New court documents have been released that provide further insight into what happened in regard to Lori Loughlin and Mossimo Giannuli’s alleged involvement in the college admissions scandal. Prosecutors released court documents which allege that Loughlin had instructed her daughters, Olivia Jade and Isabella Giannulli, to perform better in high school, according to USA Today.
Prosecutors reportedly said that while Loughlin was pushing her daughters to step their game up academically, she was possibly working with Rick Singer on a plan to get the girls into the University of Southern California.
“Lori Loughlin was in charge and told the couple’s daughters that they needed to do better in high school,” U.S. Attorney Andrew Lelling revealed, recounting what Singer had told the FBI.
In addition, court documents supposedly claim that Singer had warned Giannulli that a guidance counselor from the high school where the girls attended could “mess things up.” This particular counselor from Marymount High School had questioned why Olivia was being presented as a crew recruit to get into the University of Southern California. She allegedly knew that Olivia had not participated in the sport.
To prevent the alleged scheme from being ruined, Singer had purportedly told Giannulli that he needed to go speak to the counselor before things got out of hand.
These new court documents come after Giannulli and Loughlin’s legal team had made accusations against the government, saying that key evidence that could prove their innocence was being withheld.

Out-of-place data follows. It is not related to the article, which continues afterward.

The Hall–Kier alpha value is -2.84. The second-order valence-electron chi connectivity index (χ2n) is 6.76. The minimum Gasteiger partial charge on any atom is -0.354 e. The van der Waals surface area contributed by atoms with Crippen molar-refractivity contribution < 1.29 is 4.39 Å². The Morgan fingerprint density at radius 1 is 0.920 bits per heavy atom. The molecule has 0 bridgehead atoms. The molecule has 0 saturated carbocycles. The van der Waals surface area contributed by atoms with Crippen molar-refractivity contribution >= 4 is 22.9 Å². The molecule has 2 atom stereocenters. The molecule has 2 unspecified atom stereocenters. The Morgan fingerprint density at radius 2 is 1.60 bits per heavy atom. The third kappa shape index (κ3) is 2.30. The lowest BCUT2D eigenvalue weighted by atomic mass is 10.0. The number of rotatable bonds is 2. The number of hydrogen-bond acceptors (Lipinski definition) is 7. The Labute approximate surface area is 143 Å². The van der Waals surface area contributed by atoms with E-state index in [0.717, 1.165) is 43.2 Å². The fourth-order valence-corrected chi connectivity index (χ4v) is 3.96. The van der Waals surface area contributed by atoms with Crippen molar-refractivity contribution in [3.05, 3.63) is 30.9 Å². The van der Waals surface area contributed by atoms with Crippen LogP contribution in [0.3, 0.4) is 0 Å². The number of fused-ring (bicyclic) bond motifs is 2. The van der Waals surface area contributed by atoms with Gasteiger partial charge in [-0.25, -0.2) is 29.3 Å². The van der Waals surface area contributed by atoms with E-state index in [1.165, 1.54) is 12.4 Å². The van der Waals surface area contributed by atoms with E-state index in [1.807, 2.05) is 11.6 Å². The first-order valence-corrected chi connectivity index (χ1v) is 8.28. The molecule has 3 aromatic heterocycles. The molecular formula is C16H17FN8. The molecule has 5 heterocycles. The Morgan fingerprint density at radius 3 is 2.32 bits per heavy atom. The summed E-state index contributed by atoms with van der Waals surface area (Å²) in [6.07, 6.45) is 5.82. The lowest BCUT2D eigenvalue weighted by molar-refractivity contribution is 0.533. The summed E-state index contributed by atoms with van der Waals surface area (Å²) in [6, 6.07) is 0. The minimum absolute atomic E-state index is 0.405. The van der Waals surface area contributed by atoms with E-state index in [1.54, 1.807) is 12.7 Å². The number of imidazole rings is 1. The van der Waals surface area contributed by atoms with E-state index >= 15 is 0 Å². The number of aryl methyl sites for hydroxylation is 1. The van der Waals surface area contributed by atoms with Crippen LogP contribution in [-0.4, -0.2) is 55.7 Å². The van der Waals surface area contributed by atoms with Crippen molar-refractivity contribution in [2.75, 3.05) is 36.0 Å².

Lori Loughlin says her donations were legit pic.twitter.com/zHjhDqzgsr— TMZ Live (@TMZLive) December 17, 2019
The statement released by their legal team was particularly scathing, as The Inquisitr previously reported.
“The Government’s theory in this case is that Giannulli and Loughlin knowingly bribed a rogue USC administrator in order to secure their daughters’ admission to the university. But the Government appears to be concealing exculpatory evidence that helps show that both Defendants believed all of the payments they made would go to USC itself — for legitimate, university-approved purposes — or to other legitimate charitable causes.”
They reportedly went on to slam the government for failing to disclose this information.
Giannulli and Loughlin have been accused of paying Singer $500,000 to get their daughters into the University of Southern California. They now face a variety of charges, including conspiracy to commit mail and wire fraud, honest services fraud, money laundering, and federal programs bribery. They have turned down the opportunity to take a plea deal and have pleaded not guilty to all charges. They could potentially spend decades in prison if they are convicted.